But I didn’t give up explaining to the local council why the library is important for the community. When another mayor was elected, I continued to fight for the library. Fortunately, he was a former teacher, so he understood the importance of books and gave me funds to buy them. I also got a new stove, but I had to chop wood for it and do the cleaning. The county library appreciated my work and asked me for information in various domains and the library became my life. I set up partnerships with the local schools and daycare centers and attracted school children to take part in cultural and historical contests.
When the local council would not approve the new library organizational chart, I went to the local council meeting, I listened to them all and then started talking. The county library had appreciated my work as “excellent” during the past 10 years, and I used that as support for my speech. I showed them library records and what users said about the library, that no community can survive without its culture. When I finished, all 15 councilors voted for the organizational chart. I continued to do my work with many books and users from all walks of life.
The new mayor moved the library in the same building with the city hall. After 19 years as a librarian, I finally have a toilet.
When the county library told me that I could be part of Biblionet and get free access to Internet for the public, I jumped at the opportunity. I talked to the mayor and he was in favor of the project, and so was the local council.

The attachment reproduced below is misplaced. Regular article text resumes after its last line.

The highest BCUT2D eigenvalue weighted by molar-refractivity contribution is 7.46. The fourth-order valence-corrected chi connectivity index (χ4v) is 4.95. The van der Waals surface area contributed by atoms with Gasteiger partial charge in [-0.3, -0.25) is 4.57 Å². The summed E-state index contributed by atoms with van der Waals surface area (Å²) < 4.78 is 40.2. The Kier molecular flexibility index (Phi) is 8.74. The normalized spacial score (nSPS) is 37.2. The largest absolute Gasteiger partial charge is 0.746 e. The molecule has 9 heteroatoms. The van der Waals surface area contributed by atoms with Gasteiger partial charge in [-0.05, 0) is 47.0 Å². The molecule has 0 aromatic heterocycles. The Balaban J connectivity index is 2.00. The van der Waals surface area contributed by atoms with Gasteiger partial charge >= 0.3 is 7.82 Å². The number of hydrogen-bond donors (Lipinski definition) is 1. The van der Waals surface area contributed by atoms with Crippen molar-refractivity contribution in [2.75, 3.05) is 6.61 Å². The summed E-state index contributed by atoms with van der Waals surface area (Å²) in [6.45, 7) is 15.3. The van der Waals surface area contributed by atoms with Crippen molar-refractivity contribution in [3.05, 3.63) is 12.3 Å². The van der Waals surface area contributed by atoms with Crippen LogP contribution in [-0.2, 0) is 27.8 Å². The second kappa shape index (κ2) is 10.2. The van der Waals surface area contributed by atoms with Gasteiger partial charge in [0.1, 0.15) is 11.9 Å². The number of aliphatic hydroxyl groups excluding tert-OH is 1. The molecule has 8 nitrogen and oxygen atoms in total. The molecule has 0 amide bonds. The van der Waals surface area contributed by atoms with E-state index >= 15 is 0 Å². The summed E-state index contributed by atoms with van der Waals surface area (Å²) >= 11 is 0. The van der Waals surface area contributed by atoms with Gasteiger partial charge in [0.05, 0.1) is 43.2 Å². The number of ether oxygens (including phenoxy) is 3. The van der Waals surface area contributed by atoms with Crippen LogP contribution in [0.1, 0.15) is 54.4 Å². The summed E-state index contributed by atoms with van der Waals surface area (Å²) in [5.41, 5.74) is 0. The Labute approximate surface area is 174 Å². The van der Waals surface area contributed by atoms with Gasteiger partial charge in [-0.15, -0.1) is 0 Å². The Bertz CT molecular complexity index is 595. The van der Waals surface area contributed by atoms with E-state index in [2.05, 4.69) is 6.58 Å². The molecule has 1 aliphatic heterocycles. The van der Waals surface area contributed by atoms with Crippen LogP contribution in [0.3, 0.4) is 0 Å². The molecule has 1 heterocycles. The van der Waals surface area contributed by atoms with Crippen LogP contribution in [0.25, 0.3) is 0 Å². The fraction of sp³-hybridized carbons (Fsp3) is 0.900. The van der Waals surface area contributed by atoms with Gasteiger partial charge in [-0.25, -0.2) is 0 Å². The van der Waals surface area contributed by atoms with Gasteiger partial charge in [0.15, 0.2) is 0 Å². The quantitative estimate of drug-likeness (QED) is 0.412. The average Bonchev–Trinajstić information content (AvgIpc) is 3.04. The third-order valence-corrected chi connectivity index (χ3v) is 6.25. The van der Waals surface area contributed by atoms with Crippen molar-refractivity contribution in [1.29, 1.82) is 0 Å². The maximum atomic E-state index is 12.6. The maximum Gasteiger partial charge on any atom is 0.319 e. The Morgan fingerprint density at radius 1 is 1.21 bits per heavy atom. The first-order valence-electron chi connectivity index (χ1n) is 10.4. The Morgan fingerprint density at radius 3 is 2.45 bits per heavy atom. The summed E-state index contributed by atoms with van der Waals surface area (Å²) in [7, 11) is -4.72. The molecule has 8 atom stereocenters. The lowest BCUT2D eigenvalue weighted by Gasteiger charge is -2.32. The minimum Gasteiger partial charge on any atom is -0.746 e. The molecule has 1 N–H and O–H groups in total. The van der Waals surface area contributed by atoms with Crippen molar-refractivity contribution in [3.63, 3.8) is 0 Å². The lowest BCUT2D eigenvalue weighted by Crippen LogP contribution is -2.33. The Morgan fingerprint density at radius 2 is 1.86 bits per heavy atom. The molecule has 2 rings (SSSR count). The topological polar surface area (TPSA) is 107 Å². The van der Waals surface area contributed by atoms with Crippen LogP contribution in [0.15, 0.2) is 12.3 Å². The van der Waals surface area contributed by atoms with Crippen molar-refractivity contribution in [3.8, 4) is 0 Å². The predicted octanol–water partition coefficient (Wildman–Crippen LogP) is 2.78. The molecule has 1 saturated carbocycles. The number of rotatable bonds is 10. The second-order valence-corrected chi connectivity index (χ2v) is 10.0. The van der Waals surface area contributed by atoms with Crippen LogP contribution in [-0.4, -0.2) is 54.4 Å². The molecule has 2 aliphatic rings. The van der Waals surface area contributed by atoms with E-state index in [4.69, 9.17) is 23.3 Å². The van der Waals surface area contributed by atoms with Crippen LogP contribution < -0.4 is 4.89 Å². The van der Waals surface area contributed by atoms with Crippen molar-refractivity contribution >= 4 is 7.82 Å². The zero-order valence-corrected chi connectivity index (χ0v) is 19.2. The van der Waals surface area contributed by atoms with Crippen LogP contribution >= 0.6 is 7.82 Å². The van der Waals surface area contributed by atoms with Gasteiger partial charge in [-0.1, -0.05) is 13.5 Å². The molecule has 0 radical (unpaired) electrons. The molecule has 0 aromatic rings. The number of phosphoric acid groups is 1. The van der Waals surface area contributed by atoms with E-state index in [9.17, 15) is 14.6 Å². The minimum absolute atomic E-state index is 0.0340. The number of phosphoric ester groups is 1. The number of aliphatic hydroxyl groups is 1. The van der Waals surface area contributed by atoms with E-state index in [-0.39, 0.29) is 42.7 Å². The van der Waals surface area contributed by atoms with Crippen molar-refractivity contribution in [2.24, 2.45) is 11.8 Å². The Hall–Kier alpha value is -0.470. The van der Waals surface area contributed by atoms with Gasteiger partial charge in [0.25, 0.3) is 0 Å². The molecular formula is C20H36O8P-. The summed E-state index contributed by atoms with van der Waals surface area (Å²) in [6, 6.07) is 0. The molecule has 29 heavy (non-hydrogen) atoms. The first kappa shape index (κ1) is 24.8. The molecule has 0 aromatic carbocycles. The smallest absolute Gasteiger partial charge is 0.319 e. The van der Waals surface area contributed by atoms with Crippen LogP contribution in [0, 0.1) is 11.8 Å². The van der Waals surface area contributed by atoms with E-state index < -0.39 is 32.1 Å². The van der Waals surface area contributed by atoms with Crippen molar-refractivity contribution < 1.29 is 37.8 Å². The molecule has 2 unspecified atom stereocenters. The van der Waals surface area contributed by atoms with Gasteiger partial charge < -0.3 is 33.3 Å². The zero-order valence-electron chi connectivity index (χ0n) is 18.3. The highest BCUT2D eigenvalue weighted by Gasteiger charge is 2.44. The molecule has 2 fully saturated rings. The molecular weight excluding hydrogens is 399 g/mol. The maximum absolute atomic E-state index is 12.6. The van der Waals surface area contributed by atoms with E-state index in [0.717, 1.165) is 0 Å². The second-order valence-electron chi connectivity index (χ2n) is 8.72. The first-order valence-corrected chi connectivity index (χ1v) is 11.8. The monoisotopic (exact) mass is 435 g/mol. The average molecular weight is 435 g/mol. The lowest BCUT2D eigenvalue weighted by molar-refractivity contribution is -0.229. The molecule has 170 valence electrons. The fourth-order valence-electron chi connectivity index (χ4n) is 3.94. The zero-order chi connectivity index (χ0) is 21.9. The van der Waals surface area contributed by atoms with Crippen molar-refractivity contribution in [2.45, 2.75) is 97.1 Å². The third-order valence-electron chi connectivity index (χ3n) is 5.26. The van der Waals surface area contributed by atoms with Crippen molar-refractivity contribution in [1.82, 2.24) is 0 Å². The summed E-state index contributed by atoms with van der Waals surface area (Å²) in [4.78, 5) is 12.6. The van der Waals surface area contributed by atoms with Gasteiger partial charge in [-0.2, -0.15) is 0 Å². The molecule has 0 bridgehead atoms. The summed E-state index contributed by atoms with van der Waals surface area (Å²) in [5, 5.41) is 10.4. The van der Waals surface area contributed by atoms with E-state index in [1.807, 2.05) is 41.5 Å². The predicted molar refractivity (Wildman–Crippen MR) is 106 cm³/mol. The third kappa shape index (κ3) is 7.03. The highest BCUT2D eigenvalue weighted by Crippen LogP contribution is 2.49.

I was a bit scared that I would not be able to handle four computers, but I couldn’t let anyone be better at this than me! I knew this was the future for my library. I was selected for Biblionet in the first round and went to the training courses.
I was a bit scared that I would not be able to handle four computers, but I couldn’t let anyone be better at this than me! I knew this was the future for my library.
I loved the training environment. I learned so many new things … I still can’t believe I’m using a computer, because I had no clue before. But I wrote this letter on my own!
Biblionet gives anybody who comes to the library the chance to access information for free, using the internet provided by the library. Once again, change came my way and I embraced it. I got the new computers on November 30.
Dear librarians! You need to show everybody how strong we are. Go to council meetings, say what you need to say and explain the importance of a good library for your community!
My only fear is that I will have to retire someday and no longer have my books. I know where each of them is, on what shelf, with my eyes closed. And I can’t stop thinking that you should never forget to smile when users come to the library, that you should keep some candy at hand, for little children, and have the feeling that this is what you did for them, that you left something behind. What I leave behind is a library I started from one book and grew to 8,000 books, and a street named after me in Agigea, as a token of appreciation for my work in the community.
No bragging, just me, my library, my life …
Garofita Gasca, Librarian
Agigea Commune Library